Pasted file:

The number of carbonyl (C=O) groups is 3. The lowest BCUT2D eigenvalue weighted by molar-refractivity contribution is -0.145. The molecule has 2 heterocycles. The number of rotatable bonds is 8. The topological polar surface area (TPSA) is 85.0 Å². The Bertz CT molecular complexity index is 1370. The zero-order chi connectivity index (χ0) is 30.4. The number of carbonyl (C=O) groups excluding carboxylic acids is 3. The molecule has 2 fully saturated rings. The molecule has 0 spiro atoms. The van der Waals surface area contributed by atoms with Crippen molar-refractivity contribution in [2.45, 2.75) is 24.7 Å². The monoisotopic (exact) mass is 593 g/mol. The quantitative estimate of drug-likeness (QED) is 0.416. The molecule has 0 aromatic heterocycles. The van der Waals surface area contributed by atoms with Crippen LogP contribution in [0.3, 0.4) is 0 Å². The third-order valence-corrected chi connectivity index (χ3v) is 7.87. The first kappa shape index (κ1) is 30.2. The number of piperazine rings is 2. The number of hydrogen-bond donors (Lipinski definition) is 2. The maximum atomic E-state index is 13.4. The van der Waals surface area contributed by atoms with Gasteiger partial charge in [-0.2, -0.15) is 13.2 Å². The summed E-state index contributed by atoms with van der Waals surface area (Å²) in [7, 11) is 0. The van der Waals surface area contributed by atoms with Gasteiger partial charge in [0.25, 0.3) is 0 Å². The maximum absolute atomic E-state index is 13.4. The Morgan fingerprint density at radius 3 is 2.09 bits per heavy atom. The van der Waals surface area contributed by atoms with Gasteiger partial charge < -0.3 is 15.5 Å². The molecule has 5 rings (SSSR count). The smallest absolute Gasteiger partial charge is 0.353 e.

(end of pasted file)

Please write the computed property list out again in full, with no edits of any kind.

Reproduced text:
The number of carbonyl (C=O) groups is 3. The lowest BCUT2D eigenvalue weighted by molar-refractivity contribution is -0.145. The molecule has 2 heterocycles. The number of rotatable bonds is 8. The topological polar surface area (TPSA) is 85.0 Å². The Bertz CT molecular complexity index is 1370. The zero-order chi connectivity index (χ0) is 30.4. The number of carbonyl (C=O) groups excluding carboxylic acids is 3. The molecule has 2 fully saturated rings. The molecule has 0 spiro atoms. The van der Waals surface area contributed by atoms with Crippen molar-refractivity contribution in [2.45, 2.75) is 24.7 Å². The monoisotopic (exact) mass is 593 g/mol. The quantitative estimate of drug-likeness (QED) is 0.416. The molecule has 0 aromatic heterocycles. The van der Waals surface area contributed by atoms with Crippen LogP contribution in [0.3, 0.4) is 0 Å². The third-order valence-corrected chi connectivity index (χ3v) is 7.87. The first kappa shape index (κ1) is 30.2. The number of piperazine rings is 2. The number of hydrogen-bond donors (Lipinski definition) is 2. The maximum atomic E-state index is 13.4. The van der Waals surface area contributed by atoms with Gasteiger partial charge in [-0.2, -0.15) is 13.2 Å². The summed E-state index contributed by atoms with van der Waals surface area (Å²) in [7, 11) is 0. The van der Waals surface area contributed by atoms with Gasteiger partial charge in [0.25, 0.3) is 0 Å². The maximum absolute atomic E-state index is 13.4. The Morgan fingerprint density at radius 3 is 2.09 bits per heavy atom. The van der Waals surface area contributed by atoms with Gasteiger partial charge < -0.3 is 15.5 Å². The molecule has 5 rings (SSSR count). The smallest absolute Gasteiger partial charge is 0.353 e.